Failure

Acute Kidney Injury

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Acute Kidney Injury, Acute Renal Failure, Acute Renal Insufficiency, Renal Failure, Azotemia, Uremia, Acute Tubular Necrosis, Acute Intrinsic Renal Failure

  • Epidemiology
  1. Incidence of Acute Kidney Injury
    1. Overall: 2-3 per 1000 persons
    2. Hospital: 7% of patients
    3. ICU: Two thirds of patients
  • Definitions
  1. Acute Kidney Injury
    1. Abrupt onset (within 48 hours) and
    2. Reduced Renal Function (Serum Creatinine elevation) and/or
    3. Urine Output decreased and/or
    4. Renal replacement therapy (Dialysis)
  2. Uremia
    1. Blood homeostasis defects related to Renal Failure
    2. Includes Fluid Overload, Hyperkalemia and Metabolic Acidosis
  3. Azotemia
    1. Accumulation of nitrogen waste products in the blood (Blood Urea Nitrogen)
  • Causes
  1. See Acute Renal Failure Causes
  2. Prerenal Failure (shock)
    1. See Acute Prerenal Failure
    2. See Prerenal Failure Causes
    3. See Medication Causes of Prerenal Failure
    4. Shock states
      1. Hypovolemic shock (e.g. Hemorrhagic Shock, dehydration)
      2. Cardiogenic Shock (CHF)
      3. Septic Shock
      4. Anaphylactic shock
  3. Intrinsic Renal Failure
    1. See Intrinsic Renal Failure Causes
    2. Vascular Injury (e.g. Renal Artery Stenosis, Aortic Dissection or Abdominal Aortic Aneurysm)
    3. Glomerulonephritis (e.g. SLE, PSGN)
    4. Malignant Hypertension
    5. Interstitial (analogous to an Allergic Reaction within the Kidney)
      1. See Acute Interstitial Nephritis
      2. See Medication Causes of Interstitial Nephritis
    6. Tubular (most common intrinsic cause)
      1. Final common pathway of Kidney injury resulting in cell death and necrosis (analogous to ARDS)
      2. See Acute Tubular Necrosis (20-30% of Acute Kidney Injury Causes)
      3. See Medication Causes of Acute Tubular Necrosis
  4. Postrenal Failure (obstruction)
    1. See Acute Postrenal Failure
    2. See Postrenal Failure Causes
    3. See Medication Causes of Postrenal Failure
    4. Benign Prostatic Hyperplasia (BPH)
    5. Urethral stricture
    6. Nephrolithiasis
  • Symptoms
  • Severe Kidney Injury
  1. Fatigue
  2. Anorexia
  3. Nausea or Vomiting
  4. Weight gain
  5. Edema
  6. Confusion (uremic encephalopathy)
  • Signs
  • Clinical Clues to Kidney injury cause
  1. Cardiovascular exam
    1. Lower extremity edema
      1. Congestive Heart Failure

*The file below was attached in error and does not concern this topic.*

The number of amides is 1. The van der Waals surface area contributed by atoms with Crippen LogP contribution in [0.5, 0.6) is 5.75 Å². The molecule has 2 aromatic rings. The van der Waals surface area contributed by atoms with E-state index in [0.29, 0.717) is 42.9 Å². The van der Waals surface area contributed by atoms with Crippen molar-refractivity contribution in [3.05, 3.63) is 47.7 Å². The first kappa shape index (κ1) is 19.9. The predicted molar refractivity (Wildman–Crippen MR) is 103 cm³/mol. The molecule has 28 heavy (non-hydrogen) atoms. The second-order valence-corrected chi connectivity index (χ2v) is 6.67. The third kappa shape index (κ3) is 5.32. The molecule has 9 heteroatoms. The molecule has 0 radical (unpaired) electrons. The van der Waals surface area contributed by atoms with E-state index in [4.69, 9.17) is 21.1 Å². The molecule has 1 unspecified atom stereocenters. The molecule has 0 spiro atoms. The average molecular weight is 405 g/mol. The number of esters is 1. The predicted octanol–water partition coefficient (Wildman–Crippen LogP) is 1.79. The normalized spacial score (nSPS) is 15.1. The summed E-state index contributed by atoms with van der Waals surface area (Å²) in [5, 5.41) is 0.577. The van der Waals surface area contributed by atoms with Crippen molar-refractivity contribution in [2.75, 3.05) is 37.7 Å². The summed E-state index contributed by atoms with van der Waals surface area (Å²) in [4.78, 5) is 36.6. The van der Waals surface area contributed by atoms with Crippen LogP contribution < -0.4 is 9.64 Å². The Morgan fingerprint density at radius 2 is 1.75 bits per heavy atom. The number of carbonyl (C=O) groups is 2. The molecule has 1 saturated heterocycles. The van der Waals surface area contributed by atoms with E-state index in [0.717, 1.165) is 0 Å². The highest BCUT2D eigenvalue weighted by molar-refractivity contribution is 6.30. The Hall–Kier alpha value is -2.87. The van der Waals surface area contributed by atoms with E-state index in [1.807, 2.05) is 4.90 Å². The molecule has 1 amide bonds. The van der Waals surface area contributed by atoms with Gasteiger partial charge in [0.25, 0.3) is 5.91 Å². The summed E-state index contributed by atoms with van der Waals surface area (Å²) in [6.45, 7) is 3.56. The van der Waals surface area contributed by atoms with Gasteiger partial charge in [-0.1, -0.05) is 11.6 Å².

2. Nephrotic Syndrome
    2. Skin turgur
      1. Tenting in dehydration
  2. Abdominal exam
    1. Abdominal Aortic Aneurysm
      1. Pulsatile mass
      2. Abdominal bruit
    2. Abdominal Distention
      1. Ascites
    3. Pelvic mass
    4. Prostate enlargement
    5. Distended Bladder
  3. Skin
    1. Rash of drug-induced Interstitial Nephritis
    2. Palpable Purpura
      1. Vasculitis
    3. Non-palpable Purpura
      1. Thrombotic Thrombocytopenic Purpura (TTP)
      2. Hemolytic Uremic Syndrome (HUS)
    4. Livido reticularis
    5. Spider angioma or caput medusae (Cirrhosis)
  • Stages
  1. Stage 1
    1. Serum Creatinine increased >1.5-2x baseline (or >0.3 mg/dl increase) or
    2. Urine Output <0.5 ml/kg/hour for >6 hours
  2. Stage 2
    1. Serum Creatinine increased >2-3x baseline or
    2. Urine Output <0.5 ml/kg/hour for >12 hours
  3. Stage 3
    1. Serum Creatinine increased >3x baseline or
    2. Serum Creatinine >4.0 mg/dl and acute increase of at least 0.5 mg/dl
    3. Urine Output <0.3 ml/kg/hour for >24 hours (or Anuria for 12 hours)
    4. Requires renal replacement therapy (Dialysis)
  • Labs
  1. Renal Function: Criteria for Acute Renal Failure
    1. See Stages above
    2. Serum Creatinine rises >0.3 mg/dl on 2 contiguous days or
    3. Serum Creatinine rises >0.5 mg/dl or
    4. Serum Creatinine rises >1.5 fold above baseline or
    5. Calculated GFR falls >50% below baseline
  2. Serum electrolytes
    1. Serum Potassium (Hyperkalemia)
    2. Serum Sodium
    3. Serum bicarbonate (Metabolic Acidosis)
    4. Serum Calcium
    5. Serum Phosphorus
    6. Serum Magnesium
  3. Fractional Excretion of Sodium (FENa)
    1. Requires urine sample prior to IV fluids and Diuretics
    2. FENa >2%: Intrinsic renal disease (e.g. Acute Tubular Necrosis)
      1. Falsely elevated FENa if on Diuretics